On composing pictures: shape recognition and mind

"Generic Robot Principle" Front View vs Back View" G. Scheckler 2001

“Generic Robot Principle” Front View vs Back View” G. Scheckler 2001


In composing artworks, we are often told that geometry matters. “Treat nature by the cylinder, the sphere, the cone” — Paul Cezanne to a student.

The traditions of art education in European and American art schools are clear: use geometry to create art. But which geometry is most useful? Why aren’t we using the crenallated, mobile geometry of clouds in the summer sky or the dendritic branching of tree limbs and river’s tributaries as our favored models? Why do we rely on obviously abstract concepts like line and shape modeled as perfect square or circles, and then cylinders and spheres? Aren’t these geometrics invented human forms, not actual natural ones?

If you observe nature closely, you’ll find it has few or no straight lines. Wasn’t the use of Euclidean and Pythagorean geometrics just a matter of popularity and what students had been taught? Why aren’t our basic ideas of shape more like trees and less like bricks? Why in art do we use straight lines when, if you observe nature closely, you see that there are no straight lines. In Nature there’s a lot of wiggly shapes, funny crenellations, odd bendiness and unpredictably chaotic liquid flow. Where’s the straight lines? There are edges, surely, but are they roughened or are they really straight? Sometimes I think that the only straight lines are ones that people built, like telephone poles, which truth be told are often slightly conic and tippy and bending under the weight of power lines that droop thanks to gravity. The summary straightness we describe the horizon with, for example the distant edge of Lake Michigan kissing the sky, is actually wobbly and a little bent in places — we abstract it to a straight line, although it actually is much more complex.

In the essay “Shape Recognition, Object Recognition and the Subthings of the Mind’s Eyes: Composing in Response to Natural Formations” I outline a comprehensive, contemporary view of types and kinds of uses of shape that begin to make sense within the contexts of contemporary pictorial composition. For a long read on this topic, click through to the full essay here “Shape Recognition…” (pdf file, ~26 pages, illustrated). (The file is free and available to you for educational uses). My conclusion is more like Rudolf Arnheim and less like Jacques Derrida. To summarize: The conventions of art and language strategies exist because they’ve been adapted from nature; to some extent we simply cannot help but use shapes. Subthings, Supernormal Stimuli, the ease of finding Symmetrical, non-accidental shapes, with reversals for art and language designed out of perception, and the long history of regular shapes as the basis of art education, all together point to the large-scale processes that are relevant to visual arts composition. And these grow out of far tinier, adept neurons that filter what we see in Center/Surround patterns for contrast differences, for directionality and movement, and then for combinations that form basic conceptual groupings like edges, gestalts, mental models and other basic contents of consciousness that help us recognize subjects and objects in our world.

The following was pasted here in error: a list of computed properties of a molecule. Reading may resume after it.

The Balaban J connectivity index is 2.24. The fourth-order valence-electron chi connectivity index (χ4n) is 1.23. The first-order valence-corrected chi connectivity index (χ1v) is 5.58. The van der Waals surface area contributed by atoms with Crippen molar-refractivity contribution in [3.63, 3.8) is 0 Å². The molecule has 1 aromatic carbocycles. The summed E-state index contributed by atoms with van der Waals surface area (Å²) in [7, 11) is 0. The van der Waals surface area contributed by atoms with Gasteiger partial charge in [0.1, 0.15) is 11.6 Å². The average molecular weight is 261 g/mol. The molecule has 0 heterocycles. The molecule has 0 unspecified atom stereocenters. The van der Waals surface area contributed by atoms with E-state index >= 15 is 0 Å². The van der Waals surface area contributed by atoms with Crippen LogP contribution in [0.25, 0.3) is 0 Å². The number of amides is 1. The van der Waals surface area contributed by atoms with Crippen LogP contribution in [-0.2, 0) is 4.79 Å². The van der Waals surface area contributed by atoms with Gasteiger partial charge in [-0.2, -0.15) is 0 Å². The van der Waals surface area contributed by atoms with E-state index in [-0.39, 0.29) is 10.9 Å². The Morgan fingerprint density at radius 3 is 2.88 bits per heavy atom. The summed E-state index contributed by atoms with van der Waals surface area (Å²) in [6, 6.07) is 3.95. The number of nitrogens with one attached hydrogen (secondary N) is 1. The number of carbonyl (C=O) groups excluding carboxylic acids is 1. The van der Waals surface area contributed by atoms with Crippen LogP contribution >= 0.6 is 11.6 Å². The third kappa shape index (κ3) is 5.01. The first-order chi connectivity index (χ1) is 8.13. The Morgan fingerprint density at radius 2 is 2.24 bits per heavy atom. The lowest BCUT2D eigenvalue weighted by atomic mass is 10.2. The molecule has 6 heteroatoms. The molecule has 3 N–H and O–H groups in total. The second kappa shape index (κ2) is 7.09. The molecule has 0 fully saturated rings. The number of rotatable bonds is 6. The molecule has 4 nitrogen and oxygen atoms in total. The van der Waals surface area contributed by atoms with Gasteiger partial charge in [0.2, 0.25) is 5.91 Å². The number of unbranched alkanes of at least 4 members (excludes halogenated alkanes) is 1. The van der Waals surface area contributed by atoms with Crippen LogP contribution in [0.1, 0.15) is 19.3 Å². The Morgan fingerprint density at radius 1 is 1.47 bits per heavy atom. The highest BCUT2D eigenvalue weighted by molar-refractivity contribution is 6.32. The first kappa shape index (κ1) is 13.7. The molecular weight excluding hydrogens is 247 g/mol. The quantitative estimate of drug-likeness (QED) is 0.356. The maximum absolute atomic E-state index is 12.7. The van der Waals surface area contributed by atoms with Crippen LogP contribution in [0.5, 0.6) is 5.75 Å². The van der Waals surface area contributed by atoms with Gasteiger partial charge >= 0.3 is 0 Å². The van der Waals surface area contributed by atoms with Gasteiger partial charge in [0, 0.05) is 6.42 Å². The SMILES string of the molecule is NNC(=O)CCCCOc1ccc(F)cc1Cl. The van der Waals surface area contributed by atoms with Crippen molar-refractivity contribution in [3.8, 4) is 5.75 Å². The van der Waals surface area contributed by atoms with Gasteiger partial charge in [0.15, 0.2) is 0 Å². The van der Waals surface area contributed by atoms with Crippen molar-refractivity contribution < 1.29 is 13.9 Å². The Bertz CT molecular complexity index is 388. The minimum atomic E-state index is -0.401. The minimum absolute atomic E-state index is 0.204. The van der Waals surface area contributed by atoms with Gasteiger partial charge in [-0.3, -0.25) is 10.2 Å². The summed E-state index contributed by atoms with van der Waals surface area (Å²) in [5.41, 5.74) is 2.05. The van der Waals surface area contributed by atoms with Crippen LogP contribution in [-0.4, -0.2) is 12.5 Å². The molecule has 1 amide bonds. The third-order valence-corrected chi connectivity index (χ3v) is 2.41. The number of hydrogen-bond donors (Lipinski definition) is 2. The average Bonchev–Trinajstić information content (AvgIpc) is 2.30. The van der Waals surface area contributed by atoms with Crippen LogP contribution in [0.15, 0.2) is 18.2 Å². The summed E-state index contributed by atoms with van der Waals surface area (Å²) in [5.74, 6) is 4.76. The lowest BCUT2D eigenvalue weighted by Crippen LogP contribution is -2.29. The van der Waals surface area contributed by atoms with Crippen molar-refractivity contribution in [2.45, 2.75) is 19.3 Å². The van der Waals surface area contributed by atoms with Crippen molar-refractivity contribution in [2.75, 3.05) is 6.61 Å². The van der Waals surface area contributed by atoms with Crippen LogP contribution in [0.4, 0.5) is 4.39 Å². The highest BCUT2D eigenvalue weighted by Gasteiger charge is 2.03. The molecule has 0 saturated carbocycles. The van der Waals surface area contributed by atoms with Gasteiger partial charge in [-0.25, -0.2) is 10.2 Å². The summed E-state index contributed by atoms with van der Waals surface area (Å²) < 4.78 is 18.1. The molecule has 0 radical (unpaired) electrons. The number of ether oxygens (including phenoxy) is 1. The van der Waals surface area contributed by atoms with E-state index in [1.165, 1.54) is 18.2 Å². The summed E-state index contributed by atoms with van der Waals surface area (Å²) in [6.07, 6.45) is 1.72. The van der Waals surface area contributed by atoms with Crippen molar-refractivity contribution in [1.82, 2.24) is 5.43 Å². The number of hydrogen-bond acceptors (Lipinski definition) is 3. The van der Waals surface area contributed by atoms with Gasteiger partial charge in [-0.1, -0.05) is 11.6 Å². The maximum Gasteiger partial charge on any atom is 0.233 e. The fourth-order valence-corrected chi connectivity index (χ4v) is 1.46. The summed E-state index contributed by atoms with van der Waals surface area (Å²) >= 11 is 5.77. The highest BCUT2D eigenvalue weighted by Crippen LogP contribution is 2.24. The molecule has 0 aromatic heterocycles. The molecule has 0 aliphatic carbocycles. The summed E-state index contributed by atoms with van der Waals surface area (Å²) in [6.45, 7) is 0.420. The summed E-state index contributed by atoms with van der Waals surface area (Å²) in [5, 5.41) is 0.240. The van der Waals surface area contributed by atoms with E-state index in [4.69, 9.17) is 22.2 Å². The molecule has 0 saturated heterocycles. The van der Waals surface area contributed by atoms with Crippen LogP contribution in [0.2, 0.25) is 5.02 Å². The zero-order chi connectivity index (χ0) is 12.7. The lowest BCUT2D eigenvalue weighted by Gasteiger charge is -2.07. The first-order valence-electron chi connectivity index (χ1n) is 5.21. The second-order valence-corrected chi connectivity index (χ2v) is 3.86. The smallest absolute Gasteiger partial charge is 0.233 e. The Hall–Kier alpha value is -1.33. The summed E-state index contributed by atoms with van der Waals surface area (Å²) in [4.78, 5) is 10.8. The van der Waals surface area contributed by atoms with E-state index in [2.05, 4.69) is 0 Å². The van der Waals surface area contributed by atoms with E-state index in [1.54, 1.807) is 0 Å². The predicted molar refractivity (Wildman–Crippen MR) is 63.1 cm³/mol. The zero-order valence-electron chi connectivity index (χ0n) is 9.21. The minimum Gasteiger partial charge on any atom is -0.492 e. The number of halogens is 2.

About The Author

Gregory Scheckler